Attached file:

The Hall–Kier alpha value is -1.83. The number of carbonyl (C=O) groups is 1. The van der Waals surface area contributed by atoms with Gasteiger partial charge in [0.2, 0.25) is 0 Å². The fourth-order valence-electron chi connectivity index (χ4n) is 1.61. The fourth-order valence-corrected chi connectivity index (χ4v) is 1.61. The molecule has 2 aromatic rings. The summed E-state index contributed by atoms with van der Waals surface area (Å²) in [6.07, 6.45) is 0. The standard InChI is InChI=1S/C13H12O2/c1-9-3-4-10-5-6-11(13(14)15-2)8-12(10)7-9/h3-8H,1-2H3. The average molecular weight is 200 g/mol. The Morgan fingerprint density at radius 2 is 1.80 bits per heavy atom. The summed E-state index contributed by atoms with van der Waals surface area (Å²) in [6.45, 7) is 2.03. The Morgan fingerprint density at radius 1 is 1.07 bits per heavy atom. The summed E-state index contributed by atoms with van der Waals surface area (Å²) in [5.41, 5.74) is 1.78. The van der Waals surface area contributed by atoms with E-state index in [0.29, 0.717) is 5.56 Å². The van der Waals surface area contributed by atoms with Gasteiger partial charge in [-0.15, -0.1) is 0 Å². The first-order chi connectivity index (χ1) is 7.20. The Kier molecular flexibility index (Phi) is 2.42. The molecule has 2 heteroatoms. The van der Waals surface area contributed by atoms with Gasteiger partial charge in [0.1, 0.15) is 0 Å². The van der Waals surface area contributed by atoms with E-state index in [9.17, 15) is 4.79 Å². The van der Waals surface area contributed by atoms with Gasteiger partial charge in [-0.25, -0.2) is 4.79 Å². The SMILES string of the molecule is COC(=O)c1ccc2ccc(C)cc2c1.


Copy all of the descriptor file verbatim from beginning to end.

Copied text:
The Hall–Kier alpha value is -1.83. The number of carbonyl (C=O) groups is 1. The van der Waals surface area contributed by atoms with Gasteiger partial charge in [0.2, 0.25) is 0 Å². The fourth-order valence-electron chi connectivity index (χ4n) is 1.61. The fourth-order valence-corrected chi connectivity index (χ4v) is 1.61. The molecule has 2 aromatic rings. The summed E-state index contributed by atoms with van der Waals surface area (Å²) in [6.07, 6.45) is 0. The standard InChI is InChI=1S/C13H12O2/c1-9-3-4-10-5-6-11(13(14)15-2)8-12(10)7-9/h3-8H,1-2H3. The average molecular weight is 200 g/mol. The Morgan fingerprint density at radius 2 is 1.80 bits per heavy atom. The summed E-state index contributed by atoms with van der Waals surface area (Å²) in [6.45, 7) is 2.03. The Morgan fingerprint density at radius 1 is 1.07 bits per heavy atom. The summed E-state index contributed by atoms with van der Waals surface area (Å²) in [5.41, 5.74) is 1.78. The van der Waals surface area contributed by atoms with E-state index in [0.29, 0.717) is 5.56 Å². The van der Waals surface area contributed by atoms with Gasteiger partial charge in [-0.15, -0.1) is 0 Å². The first-order chi connectivity index (χ1) is 7.20. The Kier molecular flexibility index (Phi) is 2.42. The molecule has 2 heteroatoms. The van der Waals surface area contributed by atoms with Gasteiger partial charge in [0.1, 0.15) is 0 Å². The van der Waals surface area contributed by atoms with E-state index in [9.17, 15) is 4.79 Å². The van der Waals surface area contributed by atoms with Gasteiger partial charge in [-0.25, -0.2) is 4.79 Å². The SMILES string of the molecule is COC(=O)c1ccc2ccc(C)cc2c1.